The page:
So I would look for the people in my file that I know were born in Chicago who I do not have a birth certificate for. I was finding very few successful results. In many cases, I had the correct birth date and parents’ names from other sources. The birth date might have come from the gravestone, and the parents’ names were already in my data file. So why can’t I find anything?
We have to remember that for many of our Chicago-born ancestors, quite often the parents were not English speakers, and the midwife who would frequently report the birth had to be more fluent in dialects than in English. So we end up with a lot of names being spelled incorrectly.
So when I failed to find someone, I would restrict the search to only the parents’ names. Find me everyone born to these parents from 1911-1913. No luck.
Ok how about only the last names of the parents. No luck.
Ok let’s look in all years. Now I find siblings of the one I need. I already found these before. Still looking for the older sibling.
Now I try no first name, no last name, no range of years, location Illinois, father first name only, mother first name only. If I’m lucky, I find a record that could possibly be the right one.
Now when I search for everyone who was ever born in Illinois to Vito and Anna, with no last names, obviously I could end up with quite a few false hits. Now I put the year range back in. Search for anyone born to Vito and Anna in Illinois between 1911 and 1913. When I would do this kind of search, I would typically get 20-30 hits and I can read the results and see which ones are the exact date and which have names that could possibly be right.
Another example: I had to find the birth certificate of the first of twenty children in a family. She was Theresa Latoria, born Jan 1 1909 in Chicago, to Michael Latoria and Rosa Scavo. I found her birth certificate under the name Viatricio Lotaro, born Jan 1, 1908 (they had a brain cramp and put the year on the paper as 1908 when it was really 1909), father was Micaligio Lotaro, mother was Rosina Scaro. So except for the first name, last name, date, father’s name and mother’s name, it was correct!!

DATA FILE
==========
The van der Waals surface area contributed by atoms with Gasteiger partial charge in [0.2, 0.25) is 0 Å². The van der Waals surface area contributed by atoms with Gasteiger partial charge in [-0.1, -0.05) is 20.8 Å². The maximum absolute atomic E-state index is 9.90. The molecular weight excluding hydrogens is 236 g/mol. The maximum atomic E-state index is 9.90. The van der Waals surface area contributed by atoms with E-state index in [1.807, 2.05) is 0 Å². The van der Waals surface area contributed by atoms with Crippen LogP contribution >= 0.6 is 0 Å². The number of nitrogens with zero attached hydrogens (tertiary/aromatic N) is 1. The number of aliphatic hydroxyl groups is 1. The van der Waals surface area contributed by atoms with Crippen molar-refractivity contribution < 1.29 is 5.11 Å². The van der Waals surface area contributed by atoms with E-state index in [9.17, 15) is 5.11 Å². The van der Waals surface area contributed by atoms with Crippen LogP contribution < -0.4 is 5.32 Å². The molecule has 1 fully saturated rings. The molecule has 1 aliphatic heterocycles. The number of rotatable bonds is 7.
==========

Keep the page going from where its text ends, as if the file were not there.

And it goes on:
(Notice the GS film number. This is the film you can order and look at this certificate. If there is no GS film number, you will only see the Digital Folder number, which means there is no film.)
The lesson to take from this is to try any combination of birth name and parent names until you find one that just might be it. And if you think you know the birth year, say 1909, go a year on either side (1908-1910) to be sure you have it. The delayed births sometimes are inaccurate because sometimes people have “adjusted” their birth year to accommodate other events (they lied to their draft board etc.) and now they have to live with it, so they change their birth date on their own delayed birth certificate to match with what they have already said. Sometimes, it’s just a mistake. You also cannot always trust the birth year on the grave stone either.
And after all this, don’t forget that some people just simply never bothered to get a birth certificate.
I’ll keep you posted as more data ends up on familysearch . We are eagerly awaiting marriages from the 1920s which are not indexed anywhere.
If you have any questions, send me an e-mail at firstname.lastname@example.org and please put “Fra Noi” in the subject line. Have fun!